The portion of the film that focuses on the sailing was remarkably well put together, especially considering what the filmmakers had to work with. Matt set off by himself in 2011, with no money and only basic supplies. The fact that he had a camera at all, and managed to take some compelling footage, both above decks and underwater is incredible. He’s good at talking to himself and to the camera, and giving you a feel of what it’s like to be at sea. And to be clear, all of the sailing footage is completely authentic – at times it almost felt stages, but I assure you, having seen his still images, that it’s all authentic. When Simon Edwards sails alongside Matt towards the end of his journey, it’s so calm it looks like they’re on a pond – they’re not. In fact, they’re 600 miles offshore, in the heart of the ocean wilderness, and the fact that Simon was able to track him down at all is incredible. The movie doesn’t touch on this, and to the layperson I think that might seem ‘normal’ at sea. Trust me, it’s not. That Simon had a camera with him was a good call on his part.

To the non-sailors, and even the sailors who have never been offshore, what Matt accomplished was absolutely extraordinary. If there is one thing the film didn’t do, it was emphasize this fact. Perhaps they hoped that just by showing it, folks would realize the enormity of it, but I’m not so sure. Ocean sailing is hard. Like most endurance sports, it’s probably 20% physical and 80% mental, especially once you go beyond a certain point (and especially alone), and Matt’s mental fortitude throughout the voyage and the movie puts him in the company of some of histories great explorers. Matt would sign all of his blog posts he sent in via sat phone with Ernest Shackleton’s family motto, Fortitudine Vincimus, and it’s Shackleton that Matt most wanted to emulate. He certainly came darn close.

I put Matt in the category of the great solo sailing pioneers of the 1960’s, the sailors and writers we all grew up reading about, Matt included. Francis Chichester, Robin Knox-Johnston, Bernard Moitessier. He doesn’t seem it on the surface, but Matt is probably most like Moitessier in that he’s almost a creature of the sea himself, so at peace with the elements and his own mind (which, once you see his childhood, you’ll find perhaps the most remarkable part of the film) that he could thrive out there on his sailing boat indefinitely, if only the boat wouldn’t fall to pieces beneath him. Matt’s voyage was every bit as incredible as Knox-Johnston’s first solo circumnavigation of the world, or Moitessier’s one-and-a-half-times around loop via the Great Capes.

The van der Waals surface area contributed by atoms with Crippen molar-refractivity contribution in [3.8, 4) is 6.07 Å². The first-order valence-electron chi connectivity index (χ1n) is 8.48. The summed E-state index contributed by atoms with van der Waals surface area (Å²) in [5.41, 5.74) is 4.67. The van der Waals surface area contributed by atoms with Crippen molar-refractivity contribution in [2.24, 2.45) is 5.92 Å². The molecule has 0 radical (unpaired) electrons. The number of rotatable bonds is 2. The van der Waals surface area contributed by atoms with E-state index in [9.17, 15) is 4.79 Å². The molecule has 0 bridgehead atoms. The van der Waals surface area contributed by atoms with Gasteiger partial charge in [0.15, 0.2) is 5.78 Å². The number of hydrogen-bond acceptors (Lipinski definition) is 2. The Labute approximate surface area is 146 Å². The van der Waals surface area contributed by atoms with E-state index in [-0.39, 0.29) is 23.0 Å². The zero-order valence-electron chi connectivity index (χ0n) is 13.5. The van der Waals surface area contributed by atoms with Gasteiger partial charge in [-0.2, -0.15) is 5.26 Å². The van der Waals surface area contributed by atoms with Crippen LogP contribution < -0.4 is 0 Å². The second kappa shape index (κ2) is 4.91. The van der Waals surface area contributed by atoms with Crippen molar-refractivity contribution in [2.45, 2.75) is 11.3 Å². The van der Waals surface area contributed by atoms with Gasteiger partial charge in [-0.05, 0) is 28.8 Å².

In many ways it’s even more incredible. Matt was sailing a boat that was originally conceived around the same time those guys were making history (the first Golden Globe race was in 1968), and aside from his satellite communications and robust furling gear, he had mostly the same technology. Moitessier and Knox-Johnston had a bit of an edge, in that at the time, nobody thought what they were doing was even possible. Their successes made people change their minds, and suddenly what was impossible became possible. I don’t think it’s a coincidence that we landed on the moon around that same time.

Matt, almost 50 years later, set perhaps an even more remarkable record with his voyage. He sailed the equivalent of a circumnavigation – he basically circled the globe from top to bottom, rather than left to right – and did so through the world’s most treacherous stretches of ocean, through the NW passage which even this year was deemed impassable by the great Jimmy Cornell. And he did it with no money, in an old boat, and for no glory. His was as honest an endeavor as can be, and this the film recognizes very well.